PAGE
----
Lifelong learning

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Lifelong learning is crucial.
Lifelong Learning should be seen as Schooling for All.

There are more people in school today than at any time in human history. This is an obvious fact. But at the same time, we need lifelong learning opportunities. This is because learning throughout one’s life has become a necessity. And that’s not just for learning’s sake, but for economic needs as well. In today’s labor market, people need to learn how to learn; to re-learn; unlearn; and learn again.

We have been living through nothing short of a Schooling Revolution. Education has long been considered one of the most powerful instruments for reducing poverty and inequality, and for laying the basis for sustained economic growth. More and better schooling investments raise national income growth rates.  Perhaps this is way we see global average schooling levels increase. In 1950, the average person has 6 years of schooling in high-income countries; it is more than 10 years today. It was less than 2 years in Africa in 1950; it is more than 5 today. East Asia went from 2 to 7 years between 1950 and 2010: more than a 200% increase. Globally, in 1900, the average person had less than 2 years of schooling; just 2 years by 1950; but more than 7 by 2000.  It is projected to raise to 10 worldwide by 2050. This is a more than five-fold increase in a century and a half.

Education: The Great Equalizer?

Education is the great equalizer, wrote the American educational reformer, Horace Mann, in 1848. As we receive more schooling, opportunities improve and access to well-paying jobs increase.  Our earnings rise and earnings differentials fall. In this way, education contributes to equality. Throughout the 20th century, education raised earnings and equalized opportunities.

But in the 21st century educational expansion is contributing to income inequality. Higher levels of education throughout the world, an unprecedented educational expansion, especially for higher education, are contributing to earnings inequality. The differences in earnings between more and less educated are rising. Demand for skills is outpacing supply, thus maintaining the earnings advantage of the highly educated.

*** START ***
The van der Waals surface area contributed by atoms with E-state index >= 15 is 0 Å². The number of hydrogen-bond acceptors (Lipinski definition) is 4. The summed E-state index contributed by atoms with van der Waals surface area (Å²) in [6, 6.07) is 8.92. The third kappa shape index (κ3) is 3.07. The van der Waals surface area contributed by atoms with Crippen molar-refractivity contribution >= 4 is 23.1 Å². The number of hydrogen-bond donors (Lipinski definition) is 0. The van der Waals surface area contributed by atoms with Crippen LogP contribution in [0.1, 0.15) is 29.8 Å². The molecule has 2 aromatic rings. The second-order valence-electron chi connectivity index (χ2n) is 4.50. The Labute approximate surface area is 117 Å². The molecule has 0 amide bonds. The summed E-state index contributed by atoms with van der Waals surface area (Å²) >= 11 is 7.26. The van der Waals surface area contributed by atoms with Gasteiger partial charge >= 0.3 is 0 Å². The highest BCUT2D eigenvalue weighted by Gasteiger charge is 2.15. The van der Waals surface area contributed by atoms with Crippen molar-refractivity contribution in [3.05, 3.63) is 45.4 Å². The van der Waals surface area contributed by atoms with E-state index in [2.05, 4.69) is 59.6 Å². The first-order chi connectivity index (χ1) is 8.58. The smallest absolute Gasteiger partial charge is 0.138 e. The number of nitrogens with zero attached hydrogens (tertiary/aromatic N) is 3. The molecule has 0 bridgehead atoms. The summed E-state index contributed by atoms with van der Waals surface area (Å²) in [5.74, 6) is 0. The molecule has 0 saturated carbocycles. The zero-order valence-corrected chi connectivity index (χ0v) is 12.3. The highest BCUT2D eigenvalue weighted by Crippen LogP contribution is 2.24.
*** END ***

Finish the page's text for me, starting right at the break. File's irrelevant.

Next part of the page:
Technology

One reason why educational expansion is coinciding with rising inequality might be technological development.  Technology, automation and artificial intelligence all raise the demand for schooling. But technology also makes certain skills obsolete, while it puts a premium on other skills and raises the overall demand for skills. This is leading to a race between education and technology, a concept first introduced by Nobel Prize winning Dutch economist, Jan Tinbergen.

If automation implies a race between education and technology, then who is winning? In most of the 20th century education was clearly winning. But today, the ability of workers to compete is handicapped by the poor performance of education systems in most countries. At the same time, there is demand: The returns to schooling are high in most developing countries, and growing skill premiums are evident in much of the world.

What can we do?

Our school systems are not keeping up. Neither in terms of numbers nor in quality. More schooling is necessary, but at high levels, and with higher levels of quality – in terms of what students actually learn and can do. But new skills are needed, too.

The three biggest policy priorities that governments, investors and the development community should be doing to prepare for the future include:

  1. Focus on basic skills, early development, and measure and improve early reading – as well as teacher development, appropriate learning environment, modern education management system
  2. Give opportunities to workers to invest in relevant skills for labor market that make them benefit from, and remain immune to, automation – and allow them to re-invest, re-skill, throughout their lifetimes